So, to me, the upgrade to four cores is much much smaller than what the remaining little RAM is causing in damages. Which is also the reason why I’m not tempted or too much into the new Raspi W2. I don’t need cores. I can handle slowness. I just cannot handle when something’s not running at all, which is often the case with not enough RAM.

I’ve had a short skim over it.

It’s so expensive, even their own comparison table admits it.

To me SBCs and other tiny devices like that always are a cost-effective solution to a bigger problem. This is at least how I see things. The point of a Raspberry Pi is, that it uses a tiny amount of space, uses a tiny amount of power, is reasonably priced and still has lots of features & abilities to offer for general purposes.

I most of the time see not much of a point in getting a device similar to a Raspberry Pi, but paying twice to thrice the price for it.

Sometimes it may even seem like such devices are out there to milk geeks like you and me, who are into the Raspberry Pi and SBC world.

Additionally, I don’t understand the design of this device. This obviously needs to be further assembled and protected, which would cost another 50 bucks or more. However, I couldn’t find a place where they would mention it and all pictures show it bare & naked, as if it would be usable that way.

The most ironic part about the whole presentation is the example with having it on the beach.

Nowhere in hell would I get out that breakable and tender little thing on a hell hole for mechanical and electronical devices, like a beach.

It just does not make sense.

The problem with such a design is that we all love Raspberry Pis, then we see something like this with a display and “keyboard” (not a real keyboard, though) and think “wow, it’s like a Raspberry Pi, but with a keyboard and a display, so I can use it anywhere”.
That’s bullshit.

The reason why Raspberry Pis are so open and accessible is not only due to cost-effectiveness, but because these devices are always built into something or at least stay at home in a safe place, where nothing hits them. So, it’s fine if they are open and bare naked like that.

Now, imagine taking out such a fragile device outside and even typing on those tiny buttons which are not design to be used in a keyboard manner. It’s terrible.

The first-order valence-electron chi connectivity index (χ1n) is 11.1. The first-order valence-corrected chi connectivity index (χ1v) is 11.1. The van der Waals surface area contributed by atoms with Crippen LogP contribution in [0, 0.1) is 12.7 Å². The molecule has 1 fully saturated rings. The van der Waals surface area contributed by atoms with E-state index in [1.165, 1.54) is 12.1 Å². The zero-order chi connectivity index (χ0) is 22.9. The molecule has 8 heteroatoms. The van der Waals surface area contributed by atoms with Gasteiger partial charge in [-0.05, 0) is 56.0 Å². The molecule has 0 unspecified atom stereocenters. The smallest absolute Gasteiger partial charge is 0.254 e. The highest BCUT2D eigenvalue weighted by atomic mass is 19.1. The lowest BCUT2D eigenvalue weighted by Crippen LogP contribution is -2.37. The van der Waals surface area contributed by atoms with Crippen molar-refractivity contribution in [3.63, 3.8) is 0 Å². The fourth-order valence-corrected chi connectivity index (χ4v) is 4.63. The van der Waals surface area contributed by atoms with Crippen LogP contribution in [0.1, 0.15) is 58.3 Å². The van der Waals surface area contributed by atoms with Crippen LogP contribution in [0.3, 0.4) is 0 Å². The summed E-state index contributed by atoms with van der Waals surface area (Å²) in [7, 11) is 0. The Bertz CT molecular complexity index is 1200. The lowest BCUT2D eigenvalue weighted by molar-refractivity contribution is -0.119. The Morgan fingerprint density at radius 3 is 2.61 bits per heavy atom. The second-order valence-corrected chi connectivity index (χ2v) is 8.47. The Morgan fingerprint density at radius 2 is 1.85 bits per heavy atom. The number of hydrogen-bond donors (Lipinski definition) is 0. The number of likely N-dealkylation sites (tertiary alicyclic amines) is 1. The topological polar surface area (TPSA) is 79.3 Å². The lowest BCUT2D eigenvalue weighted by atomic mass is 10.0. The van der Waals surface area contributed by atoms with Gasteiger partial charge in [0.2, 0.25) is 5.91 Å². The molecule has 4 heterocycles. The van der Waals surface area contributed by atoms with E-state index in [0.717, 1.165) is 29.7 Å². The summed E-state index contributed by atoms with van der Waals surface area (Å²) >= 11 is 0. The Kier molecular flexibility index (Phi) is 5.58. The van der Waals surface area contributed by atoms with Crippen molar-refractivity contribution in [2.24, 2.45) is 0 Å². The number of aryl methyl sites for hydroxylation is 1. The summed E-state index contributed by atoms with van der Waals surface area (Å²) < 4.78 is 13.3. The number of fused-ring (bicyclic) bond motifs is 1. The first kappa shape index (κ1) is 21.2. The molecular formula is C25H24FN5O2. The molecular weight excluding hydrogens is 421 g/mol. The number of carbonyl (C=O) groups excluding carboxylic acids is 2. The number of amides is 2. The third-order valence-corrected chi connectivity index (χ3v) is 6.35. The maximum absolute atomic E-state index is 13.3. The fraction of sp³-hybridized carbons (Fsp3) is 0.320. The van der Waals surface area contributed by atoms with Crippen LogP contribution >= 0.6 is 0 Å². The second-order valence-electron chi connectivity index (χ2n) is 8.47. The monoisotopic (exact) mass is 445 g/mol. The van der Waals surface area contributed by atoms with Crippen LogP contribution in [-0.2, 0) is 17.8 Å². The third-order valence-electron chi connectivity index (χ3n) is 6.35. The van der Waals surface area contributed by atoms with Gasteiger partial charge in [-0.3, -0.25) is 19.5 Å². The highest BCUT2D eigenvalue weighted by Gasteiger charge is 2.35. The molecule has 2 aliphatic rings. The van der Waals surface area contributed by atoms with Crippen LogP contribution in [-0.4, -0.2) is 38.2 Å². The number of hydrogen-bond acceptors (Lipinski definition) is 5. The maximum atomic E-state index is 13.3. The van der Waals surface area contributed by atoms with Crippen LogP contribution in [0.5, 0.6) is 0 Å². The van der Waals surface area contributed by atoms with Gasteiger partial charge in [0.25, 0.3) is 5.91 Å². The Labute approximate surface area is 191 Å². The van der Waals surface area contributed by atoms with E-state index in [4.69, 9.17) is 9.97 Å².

Actually, now that I think of all these reasons and really imagine how it would be to use that device in the real world, outside, I consider this device a joke. It’s not usable outside. It does not make sense. It’s a waste of money & resources.

I mean, even if you would only use it at home, what’s the point then? Then you can just attach a real keyboard and a tiny display to an actual Raspberry Pi and the experience will be much more solid and simply better.

This device is a joke.

Luckily, I’m not the type of person to care about whatever relatively famous person has to say. I have my own opinions, made by me. No need for some dude telling me what he thinks is great. :laughing:

Before going through that, I would recommend looking at all the devices you have at home. Especially the ones you ummed and aared over some time ago and did not use or barely used, yet. I’m not a fan of buying stuff that I would use or that I see insufficient value in. Hell, I didn’t even pre-order the Steam Deck, because I knew I wasn’t gonna spend enough time with it, to justify the cost for it.

My friend showed me his Steam Deck and the more he finds out about it, the greater it gets. It’s simply amazing. But what’s the point of having the greatest device on earth, when I still would barely use it, at all.

Same with SBCs. There is one Raspberry Pi lying around here, that I bought a couple of years ago. I admit, to this day, I almost never have used it, ever. This is daunting.

Therefore, I would strongly recommend thinking over your temptation. You could spend those 150 bucks for something that you would actually use. Maybe not as cool and fresh as this device, however, if you would actually use that other thing frequently, the money spent would be actually worth it, making it a good choice.


Add 18 bucks shipping to that mess… :woman_facepalming:


Wait… Am I stupid or what – this is just a shield? Are you fucking serious? Adding the Raspberry Pi Zero W2 price to it?!

This is just stupid. I’m so disappointed.

(Okay, you have plenty of those lying around. Still. This is just insane, in my opinion.)

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You’re right of course - my PocketCHIP only cost me maybe ~$50…

Was just looking if there was a way to retrofit a Pi Zero, into a PocketCHIP chassis, if it is, it’s way beyond my skillset - e.g. :

The main thing is that the CHIP modules are pretty much unsupported - can only run Jessie on them and that’s about it… They’re also limited to either 4 or 8 GB storage, which is not easily expandable, and the do seem prone to corruption and failure (the onboard NAND storage). It was a neat idea at the time, but they’d be way more “future” proof it NTC had gone for SD card storage instead of NAND… Oh well…

But even so - this looks like a neat toy… But just a toy… Heck - I don’t even work “mobile” at all anymore, I’m 100% monday to friday, “work from home”… And even if I did work mobile, I can use TermUX on my android - and the form factor would be about the same with the crappy samsung OSK taking up 2/3 of the screen…